.
February 9th, 2010
06:00 PM ET

How important is Saints' Super Bowl victory for New Orleans?

ALT TEXT

(PHOTO CREDIT: GETTY IMAGES)

FROM CNN's Jack Cafferty:

Four and half years after Hurricane Katrina devastated New Orleans, the city finally has something to celebrate in its Super Bowl victory.

Some people say the Saints' first championship win in the team's 42-year history is the greatest thing that could ever happen to New Orleans. The city's spirits have been lifted... and it promises to be a Mardi Gras season the likes of which even New Orleans has never seen before.

It's been a long time coming - a very long four years since that awful day when Katrina roared ashore and tore the life out of one of the really special cities in this country. Katrina flooded 80 percent of the city, killed 1,500 people, drove thousands more from their homes never to return, and destroyed the economy. But it didn't kill The Big Easy's spirit.

Today renewal is breaking out all over New Orleans.

The day before the Super Bowl, they elected a new mayor - the first white mayor in 30 years. He's promising to bridge a racial divide that grew wider under Mayor Ray Nagin. Mitch Landrieu won 66 percent of the vote in an 11-candidate field. A huge win in a city that is more than 60 percent African-American.

Landrieu has his work cut out for him - including lowering one of the highest crime rates in the country, rebuilding the schools; and of course, the ongoing recovery from Hurricane Katrina - including houses, infrastructure, hospitals, etc.

But today New Orleans is a very happy place. And the rest of us are happy for them.

Here’s my question to you: How important is the Saints' Super Bowl victory for New Orleans?

Interested to know which ones made it on air?

FULL POST


Filed under: New Orleans
February 9th, 2010
05:00 PM ET

Why have we allowed 1/3 of children to become overweight?

FROM CNN's Jack Cafferty:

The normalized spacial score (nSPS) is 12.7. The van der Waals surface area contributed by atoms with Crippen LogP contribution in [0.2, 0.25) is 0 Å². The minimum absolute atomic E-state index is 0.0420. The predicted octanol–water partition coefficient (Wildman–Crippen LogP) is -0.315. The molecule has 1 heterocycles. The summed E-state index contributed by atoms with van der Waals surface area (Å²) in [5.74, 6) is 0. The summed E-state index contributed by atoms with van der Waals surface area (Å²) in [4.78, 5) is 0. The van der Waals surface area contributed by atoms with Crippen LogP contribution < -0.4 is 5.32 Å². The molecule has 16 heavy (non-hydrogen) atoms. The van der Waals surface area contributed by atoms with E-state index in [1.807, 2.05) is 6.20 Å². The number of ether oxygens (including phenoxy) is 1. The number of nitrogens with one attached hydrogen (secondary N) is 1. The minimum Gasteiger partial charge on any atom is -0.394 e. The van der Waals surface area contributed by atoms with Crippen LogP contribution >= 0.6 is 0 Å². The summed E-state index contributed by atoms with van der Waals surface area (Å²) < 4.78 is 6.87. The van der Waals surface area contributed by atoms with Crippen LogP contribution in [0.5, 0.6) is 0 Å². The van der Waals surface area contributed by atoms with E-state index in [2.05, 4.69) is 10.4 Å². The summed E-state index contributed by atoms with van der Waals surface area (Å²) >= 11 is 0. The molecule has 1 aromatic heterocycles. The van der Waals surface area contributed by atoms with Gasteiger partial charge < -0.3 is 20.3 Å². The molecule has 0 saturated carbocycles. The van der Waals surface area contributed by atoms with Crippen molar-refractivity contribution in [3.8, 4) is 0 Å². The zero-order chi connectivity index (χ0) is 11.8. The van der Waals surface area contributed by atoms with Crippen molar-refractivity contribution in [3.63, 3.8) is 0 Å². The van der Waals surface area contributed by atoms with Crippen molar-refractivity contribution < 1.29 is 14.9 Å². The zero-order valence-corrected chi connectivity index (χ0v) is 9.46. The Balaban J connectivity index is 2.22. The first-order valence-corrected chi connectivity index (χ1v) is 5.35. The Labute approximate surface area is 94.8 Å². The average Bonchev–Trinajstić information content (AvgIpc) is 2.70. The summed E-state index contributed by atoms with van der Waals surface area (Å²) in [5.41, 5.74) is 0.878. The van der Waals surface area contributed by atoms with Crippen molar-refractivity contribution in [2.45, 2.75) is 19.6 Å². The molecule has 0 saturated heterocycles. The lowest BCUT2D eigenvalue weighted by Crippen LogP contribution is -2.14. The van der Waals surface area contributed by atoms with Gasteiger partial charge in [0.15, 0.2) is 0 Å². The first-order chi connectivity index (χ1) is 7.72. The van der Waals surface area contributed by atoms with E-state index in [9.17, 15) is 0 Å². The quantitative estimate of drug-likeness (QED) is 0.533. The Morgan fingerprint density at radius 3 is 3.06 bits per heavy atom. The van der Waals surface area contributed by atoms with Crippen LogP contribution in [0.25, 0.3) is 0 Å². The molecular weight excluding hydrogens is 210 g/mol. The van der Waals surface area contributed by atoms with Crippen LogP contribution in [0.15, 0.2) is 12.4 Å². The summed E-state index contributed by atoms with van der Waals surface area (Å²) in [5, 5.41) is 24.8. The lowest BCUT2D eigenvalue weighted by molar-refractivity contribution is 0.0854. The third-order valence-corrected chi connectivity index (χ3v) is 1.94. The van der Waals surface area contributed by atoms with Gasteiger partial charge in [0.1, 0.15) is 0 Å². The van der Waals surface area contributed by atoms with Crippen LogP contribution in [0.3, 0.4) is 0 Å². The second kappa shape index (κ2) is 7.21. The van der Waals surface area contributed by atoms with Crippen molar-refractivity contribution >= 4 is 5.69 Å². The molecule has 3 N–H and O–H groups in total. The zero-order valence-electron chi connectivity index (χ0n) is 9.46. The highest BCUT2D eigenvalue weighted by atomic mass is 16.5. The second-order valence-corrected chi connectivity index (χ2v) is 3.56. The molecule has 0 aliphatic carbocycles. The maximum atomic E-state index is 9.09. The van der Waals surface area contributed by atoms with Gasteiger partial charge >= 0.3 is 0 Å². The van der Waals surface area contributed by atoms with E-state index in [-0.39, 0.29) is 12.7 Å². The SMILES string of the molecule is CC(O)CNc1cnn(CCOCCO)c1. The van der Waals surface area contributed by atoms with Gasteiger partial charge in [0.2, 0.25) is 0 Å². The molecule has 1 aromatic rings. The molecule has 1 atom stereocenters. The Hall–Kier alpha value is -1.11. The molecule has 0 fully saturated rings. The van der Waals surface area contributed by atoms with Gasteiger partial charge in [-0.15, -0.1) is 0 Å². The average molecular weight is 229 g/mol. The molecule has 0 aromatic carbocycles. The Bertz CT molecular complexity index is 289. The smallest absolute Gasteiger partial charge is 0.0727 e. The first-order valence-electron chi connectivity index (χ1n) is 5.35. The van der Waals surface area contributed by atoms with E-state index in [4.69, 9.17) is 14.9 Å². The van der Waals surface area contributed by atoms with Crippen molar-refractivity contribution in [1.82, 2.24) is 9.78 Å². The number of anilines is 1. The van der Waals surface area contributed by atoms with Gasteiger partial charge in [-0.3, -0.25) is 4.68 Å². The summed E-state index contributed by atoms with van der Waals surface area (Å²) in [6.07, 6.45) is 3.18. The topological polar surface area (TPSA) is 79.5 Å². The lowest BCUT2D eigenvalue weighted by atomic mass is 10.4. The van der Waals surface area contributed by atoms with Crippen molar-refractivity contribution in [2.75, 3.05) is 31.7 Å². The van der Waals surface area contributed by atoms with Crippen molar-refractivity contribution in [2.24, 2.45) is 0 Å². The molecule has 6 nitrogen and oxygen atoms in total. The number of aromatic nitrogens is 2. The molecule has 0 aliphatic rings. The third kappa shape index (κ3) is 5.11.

The First Lady is calling on America to get moving - in order to fight childhood obesity. Michelle Obama kicked off a national effort at the White House today to try to reverse the growing epidemic.

First Lady Michelle Obama looks on as Pres. Obama signs a memorandum on childhood obesity in the Oval Office. The measure is part of the First Lady's nationwide campaign to combat childhood obesity.

First Lady Michelle Obama looks on as Pres. Obama signs a memorandum on childhood obesity in the Oval Office. The measure is part of the First Lady's nationwide campaign to combat childhood obesity.

And the numbers are just staggering: One-third of American children are overweight or obese. And one study shows the number of overweight children from ages six to 19 has tripled since 1970. These kids are at higher risk for diabetes and high blood pressure along with other ailments later in life.

The First Lady's initiative is called the Let's Move campaign, and is focused on what families, communities and the public and private sectors can do to reduce childhood obesity within a generation.

She's calling on everyone to get involved - from parents to teachers, doctors, coaches and children. Her plan covers everything from making healthier choices to getting kids to exercise more to providing healthier and affordable foods to inner cities.

Also, the administration is focusing on several steps that government and private companies can take, including:

  • Making package labels easier to read. The FDA is set to work on labels that would appear on the front of the package. And the American Beverage Association has agreed to put calorie labels on the front of its cans and on vending machines within two years.
  • The Obama administration wants to invest more money to make school lunches healthier; and major school food suppliers will have to decrease sugar, fat and salt while increasing whole grains and fruits and veggies in their meals.

Here’s my question to you: Why have we allowed one-third of our children to become overweight or obese?

Interested to know which ones made it on air?

FULL POST


Filed under: Children • Obesity